It is University practice to purchase only electronic and information technology (EIT) that is equally accessible to disabled and non-disabled users, unless it is technically unfeasible to do so in which case an accessible alternative must be provided. Purchases made through the request for bid (RFB) process, as well as items purchased by PCard and purchase order, should be evaluated for their accessibility.
“Accessible” means that individuals with disabilities are provided the opportunity to acquire the same information, engage in the same interactions and enjoy the same services as those without disability in an equally effective, independent, and integrated manner.
Who has responsibility for EIT Accessibility?
Anyone and everyone at the University who is purchasing a product or recommending a purchase has a responsibility to consider accessibility as a major part of the decision-making process. Considering accessibility during the purchasing process allows the campus to proactively address barriers and more readily include a majority of users. When inaccessible products are brought on campus, access is achieved only through the retroactive, and often ineffective and inefficient, process of individual accommodation.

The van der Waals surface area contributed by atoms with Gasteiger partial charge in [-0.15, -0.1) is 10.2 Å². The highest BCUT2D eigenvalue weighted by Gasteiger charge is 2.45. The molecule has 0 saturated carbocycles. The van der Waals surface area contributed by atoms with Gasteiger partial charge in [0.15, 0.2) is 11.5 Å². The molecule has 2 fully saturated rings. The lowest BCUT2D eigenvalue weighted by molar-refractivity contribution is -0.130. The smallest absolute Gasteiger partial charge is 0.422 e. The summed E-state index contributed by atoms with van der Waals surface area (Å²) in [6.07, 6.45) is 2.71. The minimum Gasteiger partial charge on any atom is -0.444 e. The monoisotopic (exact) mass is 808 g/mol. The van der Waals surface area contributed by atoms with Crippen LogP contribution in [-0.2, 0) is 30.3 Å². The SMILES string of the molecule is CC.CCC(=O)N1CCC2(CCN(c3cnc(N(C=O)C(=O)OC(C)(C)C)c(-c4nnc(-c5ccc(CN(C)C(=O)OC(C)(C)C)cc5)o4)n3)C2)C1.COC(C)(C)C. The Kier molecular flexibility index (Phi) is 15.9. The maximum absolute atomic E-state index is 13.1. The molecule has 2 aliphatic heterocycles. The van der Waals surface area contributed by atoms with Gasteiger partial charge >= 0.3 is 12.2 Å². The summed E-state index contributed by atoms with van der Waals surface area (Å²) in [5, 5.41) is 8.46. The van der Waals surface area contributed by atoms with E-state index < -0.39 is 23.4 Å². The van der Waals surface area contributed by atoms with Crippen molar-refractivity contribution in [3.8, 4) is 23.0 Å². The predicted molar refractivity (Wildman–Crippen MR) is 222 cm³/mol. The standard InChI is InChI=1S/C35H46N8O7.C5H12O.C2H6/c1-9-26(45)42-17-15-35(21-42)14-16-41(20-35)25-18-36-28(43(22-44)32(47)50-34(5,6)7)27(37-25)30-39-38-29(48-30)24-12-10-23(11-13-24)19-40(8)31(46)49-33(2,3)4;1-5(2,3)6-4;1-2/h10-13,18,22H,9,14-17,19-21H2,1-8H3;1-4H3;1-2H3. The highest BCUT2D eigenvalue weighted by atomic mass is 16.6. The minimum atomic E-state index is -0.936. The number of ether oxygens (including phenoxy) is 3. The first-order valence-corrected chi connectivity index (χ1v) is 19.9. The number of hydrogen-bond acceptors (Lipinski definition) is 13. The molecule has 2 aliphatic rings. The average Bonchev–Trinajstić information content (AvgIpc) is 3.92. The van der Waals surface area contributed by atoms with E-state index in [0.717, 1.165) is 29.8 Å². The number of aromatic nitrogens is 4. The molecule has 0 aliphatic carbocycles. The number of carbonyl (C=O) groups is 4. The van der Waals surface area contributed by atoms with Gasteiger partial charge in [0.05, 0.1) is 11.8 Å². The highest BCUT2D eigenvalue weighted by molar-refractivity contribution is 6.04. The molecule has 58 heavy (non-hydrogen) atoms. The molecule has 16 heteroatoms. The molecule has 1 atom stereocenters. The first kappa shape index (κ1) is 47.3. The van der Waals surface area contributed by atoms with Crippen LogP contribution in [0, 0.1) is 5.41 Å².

What is EIT?
EIT is information technology (IT) and any equipment or interconnected system or subsystem of equipment that is used in the creation, conversion, or duplication of data or information. EIT includes, but is not limited to:
- telecommunication products, such as telephones;
- information kiosks and transaction machines;
- World Wide Web sites;
- multimedia products, including videotapes; and
- office equipment, such as copiers and FAX machines.
- Determine if the product you are buying meets the definition of EIT
- Ask the vendor about the product's accessibility
- The vendor may already have a VPAT (Voluntary Product Accessibility Template) that will give you information on product's accessibility or you may ask that the vendor complete the University's VPAT
- Contact DRC for guidance on options or to support your conversations with the vendor
- If the item you have selected is not fully accessible,
- Identify whether there are similar products that are accessible and consider them as alternatives
- If no accessible alternative is available, contact DRC to document the reason for your selection and partner in the development of an alternative plan for access